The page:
I agree with Tanizaki above that expenses pursuing this kind of debt will quickly exceed the amount of money you're owed. That said, there may be other remedies that you're unaware of. I think it's worth talking to a lawyer, not just working through the collection agency. There may be statutory or common law remedies that would enable you to collect more than the amount of debt you're owed (punitive damages, for example).

Talk to a lawyer who works in your jurisdiction on this type of case. It may cost you up front but I think you'll value the certainty you'll receive in exchange.
posted by anewnadir at 10:40 AM on April 24, 2013

Small claims court.
posted by devnull at 11:15 AM on April 24, 2013

Response by poster: The fees for legal action per their contract are...

For a claim that exceeds £5,000 but below £15,000 -- the fee is £300.00 (this is for Undefended -- and it's not listed as a Small Claims amount, but I think they just changed the maximum for that from £5K to £10K at the beginning of this month -- not sure if that affects their fee; probably not.)

And then the fees for defended claims (which is what I'm afraid of getting into) --

Order to Attend Court for Questioning - £125.00
Attachment of Earnings Order - £125.00
Third Party Debt Order - £175.00
Bankruptcy Proceedings - £450.00
Winding Up Proceedings - £450,00
Charging Order - £350.00

The fees shown above are separate from any disbursements required to be paid to issue the daim and enforce any judgment.

The collection agency also told me that the company does not have any county court judgments.

Tanizaki -- I definitely am not looking forward to "my day in court"! I would prefer very much for someone acting on my behalf to settle this without needing a day in court at all, but that's seeming increasingly unlikely. I am tempted to just let it go, but I figured I'd at least ask some questions first.
posted by little cow make small moo at 11:31 AM on April 24, 2013

The only thing I would add to Tanizaki's excellent input is that oftentimes American litigants need to be told:
If we move forward with legal action, our next step will cost time and money. And here's the thing to understand: Our next step is not actually to get your money. Our next step is to get a judgment, which will help to get your money. In other words, if we succeed then you'll be in a better position to get your money. But you still won't have it. Collecting it will be a subsequent step, and will cost more time and money.
I'm not familiar with UK law and I haven't read your prior question, so this isn't even in the galaxy of being "legal advice." I'm not your lawyer. It's entirely possible that nothing in the preceding paragraph applies to your situation. But the general principle probably does, which is: Make sure you understand what you're wading into.

This is a common mistake that people make when considering litigation: They make these decisions turn-by-turn while they chase their opponent. Generally speaking, people end up making better decisions if they begin with an accurate view of the whole playing field, not just the ten yards under imminent dispute. "Should I get in deeper?" is the right question but only after first asking, "How deep can this go?" Get a global view of your situation, and you'll be in a better position to assess.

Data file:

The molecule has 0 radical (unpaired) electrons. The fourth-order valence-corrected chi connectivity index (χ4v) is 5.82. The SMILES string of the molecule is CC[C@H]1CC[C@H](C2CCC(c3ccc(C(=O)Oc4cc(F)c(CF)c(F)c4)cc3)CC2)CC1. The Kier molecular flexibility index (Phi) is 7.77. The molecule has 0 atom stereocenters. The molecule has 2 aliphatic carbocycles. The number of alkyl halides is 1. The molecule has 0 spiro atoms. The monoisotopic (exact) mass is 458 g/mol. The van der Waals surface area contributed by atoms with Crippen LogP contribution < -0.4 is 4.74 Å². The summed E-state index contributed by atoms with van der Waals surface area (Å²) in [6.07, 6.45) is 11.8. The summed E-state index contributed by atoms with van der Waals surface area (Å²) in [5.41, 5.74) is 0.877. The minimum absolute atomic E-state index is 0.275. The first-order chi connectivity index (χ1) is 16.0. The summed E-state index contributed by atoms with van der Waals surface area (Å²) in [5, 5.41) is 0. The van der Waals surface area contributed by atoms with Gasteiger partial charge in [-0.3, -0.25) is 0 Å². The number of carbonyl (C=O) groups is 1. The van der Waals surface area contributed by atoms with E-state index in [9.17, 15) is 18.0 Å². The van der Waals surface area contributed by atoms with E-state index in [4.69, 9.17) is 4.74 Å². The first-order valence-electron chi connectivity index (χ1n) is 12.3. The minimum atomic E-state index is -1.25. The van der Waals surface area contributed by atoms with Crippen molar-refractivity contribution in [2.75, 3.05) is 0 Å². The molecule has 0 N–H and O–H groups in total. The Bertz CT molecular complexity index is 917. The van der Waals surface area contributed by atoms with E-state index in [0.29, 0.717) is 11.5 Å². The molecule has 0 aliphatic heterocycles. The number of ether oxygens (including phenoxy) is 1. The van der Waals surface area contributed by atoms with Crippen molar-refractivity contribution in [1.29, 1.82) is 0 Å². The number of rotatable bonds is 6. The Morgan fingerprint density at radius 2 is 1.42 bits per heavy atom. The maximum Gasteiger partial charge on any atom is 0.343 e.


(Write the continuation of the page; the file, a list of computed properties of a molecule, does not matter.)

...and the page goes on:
posted by cribcage at 12:15 PM on April 24, 2013 [3 favorites]

You can act on your own behalf in Small Claims court. You don't need to fork over all that dough.

You may be able to file on-line, and then fly over on el-cheap-o deal to plead your case. Irritatingly, you may only be allotted about 10 minutes. But you can get a judgement against the company on your own.

You'll get a trip to the UK, you'll get your day in court and with any luck, you'll get your money at some point in time. Winning your case doesn't guarantee payment.

So, I would not spend another dime of my own money on this.

I might file my own claim and see what happens. I might just write it off as an uncollected bad-debt on my income tax return and suck it up. I might order a bunch of pizzas to be sent to the house of the person who's screwing me. But I'm not putting forth any more dough to fool with this.
posted by Ruthless Bunny at 12:19 PM on April 24, 2013

According to the contract I was sent, the amount of the debt (a little under $9K) is more than the Small Claims limit in the UK

This now qualifies for the small claims track, as of April 1st, FYI.

(a) Increasing small claims track limit
Amendments are made to provide for an increase in the upper limit of the small claims track for civil claims (excluding personal injury and housing disrepair claims) from £5,000 to £10,000. A further amendment is made which removes the necessity for both parties to consent to a higher value case being allocated to the more suitable small claims track. Consequential amendments are made to Parts 16, 26, and 27. The change comes into force for all claims issued on or after 1 April 2013.

The company's costs do not look outrageous for that sort of field. But they will eat into anything you get back. Overall, if you go down that route and are successful, it looks like you'll be sacrificing a third of what you are owed.